DC, USA (CHAKRA) – The Hindu American Foundation (HAF) sought clarification and an apology from Kentucky Senator David Williams (R-KY) in a telephone conversation yesterday, after his latest remarks about Governor Beshear’s “participation” in a Hindu ground-breaking ceremony. Williams, the GOP Nominee for Governor, initially made waves on Tuesday for criticizing Beshear and expressing his hope that Hindus accepted Jesus Christ as their savior. His comments were met with disappointment and shock from the Hindu American community and were strongly condemned by HAF.
Given a chance to clarify his previous statements, however, Williams continued to attack Gov. Beshear by calling his actions “in direct opposition to his own expressed Christian faith which recognizes but one God,” prompting the Foundation’s Managing Director and Legal Counsel, Suhag Shukla, Esq. to write to the Williams’ campaign. The State Senator responded by directly calling Shukla to discuss the issue in a conversation Shukla described as “civil.”
“While we strongly disagree with Senator Williams’ comments and opinions, we appreciate his efforts in reaching out to us,” said Shukla. “The conversation provided a good opportunity to educate the Senator about Hindu beliefs and traditions and we hope to continue the dialogue.”
Shukla stated that she also conveyed to Williams that his comments were deeply offensive to Hindus and that they had received emails and phone calls of solidarity from many other Christians who disagree with the Senator’s comments. Although Williams reiterated that as a Christian it was his hope that Hindus receive Christ as their savior, he added that he did not intend to offend Hindus and would never, in his official capacity, discriminate against anyone on the basis of their beliefs.
“We certainly acknowledge the Senator’s beliefs, but we hold completely irreconcilable worldviews — that of religious pluralism and religious exclusivism,” continued Shukla. “Hindus hold the view that there exist multiple, valid paths to relate to God, whereas the Senator believes that the only true path lies in his. While I may disagree, so long as such beliefs are not imposed upon or used to harass, intimidate, or curtail the rights and freedoms of others through mechanisms of the state, provocation, hate speech, fraud, duress, or coercion, he is free to hold them in our great democracy.”
Please see the letter below from HAF to Senator Williams.
PO Box 4167
Frankfort, KY 40604-4167Senator David Williams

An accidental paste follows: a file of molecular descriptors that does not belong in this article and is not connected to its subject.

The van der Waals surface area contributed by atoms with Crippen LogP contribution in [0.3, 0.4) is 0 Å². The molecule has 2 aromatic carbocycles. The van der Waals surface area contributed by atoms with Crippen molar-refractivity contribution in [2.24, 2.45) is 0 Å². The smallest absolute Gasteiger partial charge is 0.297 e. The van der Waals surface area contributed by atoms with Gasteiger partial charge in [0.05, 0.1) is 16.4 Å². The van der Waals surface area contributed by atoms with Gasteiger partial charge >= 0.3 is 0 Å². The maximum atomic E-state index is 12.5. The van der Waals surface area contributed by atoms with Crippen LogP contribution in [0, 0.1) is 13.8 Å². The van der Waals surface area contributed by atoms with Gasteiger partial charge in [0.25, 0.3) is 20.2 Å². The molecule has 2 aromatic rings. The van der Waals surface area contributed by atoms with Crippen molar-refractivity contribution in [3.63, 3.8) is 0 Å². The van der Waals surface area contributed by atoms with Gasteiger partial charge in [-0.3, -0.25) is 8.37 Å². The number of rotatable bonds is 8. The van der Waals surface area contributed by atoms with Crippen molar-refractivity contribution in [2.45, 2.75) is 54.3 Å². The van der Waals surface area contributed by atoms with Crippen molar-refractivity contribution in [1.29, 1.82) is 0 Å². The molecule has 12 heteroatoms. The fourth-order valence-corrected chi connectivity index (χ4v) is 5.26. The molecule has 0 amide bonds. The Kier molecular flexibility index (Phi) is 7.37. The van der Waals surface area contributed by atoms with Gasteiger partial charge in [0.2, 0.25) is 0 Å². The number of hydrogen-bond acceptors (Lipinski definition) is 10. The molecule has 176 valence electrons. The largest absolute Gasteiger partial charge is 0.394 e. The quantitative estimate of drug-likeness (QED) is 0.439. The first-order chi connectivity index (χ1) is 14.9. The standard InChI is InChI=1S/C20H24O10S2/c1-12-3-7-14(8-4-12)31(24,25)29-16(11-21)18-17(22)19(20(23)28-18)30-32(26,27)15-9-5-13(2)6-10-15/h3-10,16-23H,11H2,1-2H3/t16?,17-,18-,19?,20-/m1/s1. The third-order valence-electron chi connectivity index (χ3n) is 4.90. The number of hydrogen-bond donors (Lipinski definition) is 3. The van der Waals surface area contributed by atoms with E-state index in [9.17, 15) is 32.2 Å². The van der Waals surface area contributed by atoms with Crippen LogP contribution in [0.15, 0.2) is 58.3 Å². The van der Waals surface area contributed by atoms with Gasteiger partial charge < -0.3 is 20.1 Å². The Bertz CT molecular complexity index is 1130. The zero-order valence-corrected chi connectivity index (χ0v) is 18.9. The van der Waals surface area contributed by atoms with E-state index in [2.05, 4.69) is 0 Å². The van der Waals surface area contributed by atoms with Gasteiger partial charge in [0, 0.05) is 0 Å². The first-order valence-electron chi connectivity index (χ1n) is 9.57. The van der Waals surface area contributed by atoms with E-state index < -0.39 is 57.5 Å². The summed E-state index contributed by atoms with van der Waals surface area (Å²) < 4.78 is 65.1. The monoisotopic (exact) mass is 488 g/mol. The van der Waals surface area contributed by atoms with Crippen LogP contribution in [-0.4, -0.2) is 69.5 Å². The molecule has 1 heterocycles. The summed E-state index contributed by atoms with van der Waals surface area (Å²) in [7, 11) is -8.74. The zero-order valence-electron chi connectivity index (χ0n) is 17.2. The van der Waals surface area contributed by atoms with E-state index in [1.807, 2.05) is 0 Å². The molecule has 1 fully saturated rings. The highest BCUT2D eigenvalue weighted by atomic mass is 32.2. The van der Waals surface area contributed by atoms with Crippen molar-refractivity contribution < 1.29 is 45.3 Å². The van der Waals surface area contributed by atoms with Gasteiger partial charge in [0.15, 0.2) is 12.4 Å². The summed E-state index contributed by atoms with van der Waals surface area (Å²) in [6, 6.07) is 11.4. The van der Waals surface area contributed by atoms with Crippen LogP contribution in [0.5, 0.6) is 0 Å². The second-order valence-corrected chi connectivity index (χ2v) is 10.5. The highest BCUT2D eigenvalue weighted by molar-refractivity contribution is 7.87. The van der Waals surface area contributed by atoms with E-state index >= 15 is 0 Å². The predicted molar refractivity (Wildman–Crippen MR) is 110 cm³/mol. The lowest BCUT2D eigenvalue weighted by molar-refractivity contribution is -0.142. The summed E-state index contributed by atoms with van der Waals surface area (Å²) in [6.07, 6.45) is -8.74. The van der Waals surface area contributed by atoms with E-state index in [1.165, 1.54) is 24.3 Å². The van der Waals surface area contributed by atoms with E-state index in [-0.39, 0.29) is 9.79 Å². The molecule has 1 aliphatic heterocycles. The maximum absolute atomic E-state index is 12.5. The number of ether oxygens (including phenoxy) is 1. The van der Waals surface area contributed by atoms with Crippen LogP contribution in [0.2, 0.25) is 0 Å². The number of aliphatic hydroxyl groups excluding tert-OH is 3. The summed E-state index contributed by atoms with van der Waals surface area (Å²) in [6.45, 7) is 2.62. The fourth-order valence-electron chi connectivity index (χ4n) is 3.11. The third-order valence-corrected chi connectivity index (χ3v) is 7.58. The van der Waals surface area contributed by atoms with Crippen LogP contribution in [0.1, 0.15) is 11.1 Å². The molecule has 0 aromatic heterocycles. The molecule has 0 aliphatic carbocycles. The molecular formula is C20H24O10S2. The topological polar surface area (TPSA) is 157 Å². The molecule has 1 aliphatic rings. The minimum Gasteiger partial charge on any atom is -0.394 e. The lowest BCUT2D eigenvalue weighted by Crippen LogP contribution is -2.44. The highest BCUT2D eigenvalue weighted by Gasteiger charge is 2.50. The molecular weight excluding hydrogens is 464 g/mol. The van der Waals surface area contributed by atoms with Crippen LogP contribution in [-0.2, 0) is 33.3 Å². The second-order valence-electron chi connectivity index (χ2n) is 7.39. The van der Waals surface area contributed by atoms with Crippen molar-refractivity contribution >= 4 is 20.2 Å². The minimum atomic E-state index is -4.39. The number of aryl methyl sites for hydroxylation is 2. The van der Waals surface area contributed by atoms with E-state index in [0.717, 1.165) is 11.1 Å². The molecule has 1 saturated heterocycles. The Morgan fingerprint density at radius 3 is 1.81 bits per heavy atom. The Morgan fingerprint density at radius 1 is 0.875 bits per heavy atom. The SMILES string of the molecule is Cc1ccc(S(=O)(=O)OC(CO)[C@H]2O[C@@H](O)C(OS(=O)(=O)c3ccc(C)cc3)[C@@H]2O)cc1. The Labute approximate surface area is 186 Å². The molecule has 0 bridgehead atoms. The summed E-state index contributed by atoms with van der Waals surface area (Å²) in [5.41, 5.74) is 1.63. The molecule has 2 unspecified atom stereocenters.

Burkesville KY 42717
Dear Senator Williams,
I appreciate your call yesterday in response to HAF’s request for an apology and clarification of comments surrounding Governor Beshear’s attendance at a Hindu ground-blessing ceremony. If I may, I take this opportunity to summarize the main points of our conversation, which include: 1) the issue of participating in religious ceremonies as a state official in light of the principle of separation of church and state; 2) the issue of a Christian participating in a Hindu ceremony in light of your understanding of Christian teachings; and 3) there being no intent, on your part, to offend with your remarks, and that Kentucky Hindus should have confidence in your commitment to not discriminate on the basis of belief.
Separation of Church and State
As I explained, removing one’s shoes, sitting cross-legged, or even having a red dot on one’s forehead, does not necessarily indicate “participation” in a ceremony according to Hindu practice. All of those things can certainly be indicative of “participation,” but are usually accompanied with other actions, including a declaration of intent to participate (sankalpa). Otherwise, all of these actions can simply reflect observance of respectful protocol, not only for attending Hindu ceremonies, but entering a Hindu temple or Hindu home. The conclusion you have made of “participation” is thus flawed.
The Hindu American Foundation has advocated for the separation of church and state since its inception. Accordingly, it is my sincere hope that your understanding of and commitment to this constitutional principle would also lead you through a similar exercise of concern if a Christian government office-bearer “participated” in Christian prayer in his or her official capacity.
In response, I mentioned the countless Christians who felt compelled to reach out to the Foundation to apologize for your remarks, demonstrating that your sentiments are clearly not reflective of all Christians — some went as far as to suggest that your remarks are a perversion of what Jesus stood for. When I mentioned the many Christians whom I know of, who, similar to Hindus, are religious pluralists, you said you believe those Christians do not believe in or understand the words of the Bible. I asked which Bible — King James, Greek Orthodox, Gnostic — to which you did not respond. You also asked whether I would, as a Hindu participate in communion at a church.
As I mentioned, Hinduism is a pluralistic tradition which acknowledges the existence of multiple ways (also in the form of traditions or religions) of relating, communing, or being with God and that God, Truth, or the Divine can manifest in different forms. As such, if my taking communion was not offensive to the members or teachings of the particular church and did not require me to convert or accept any one savior, as a Hindu, I would not have any issues respectfully “participating.”
Suhag A. Shukla, Esq.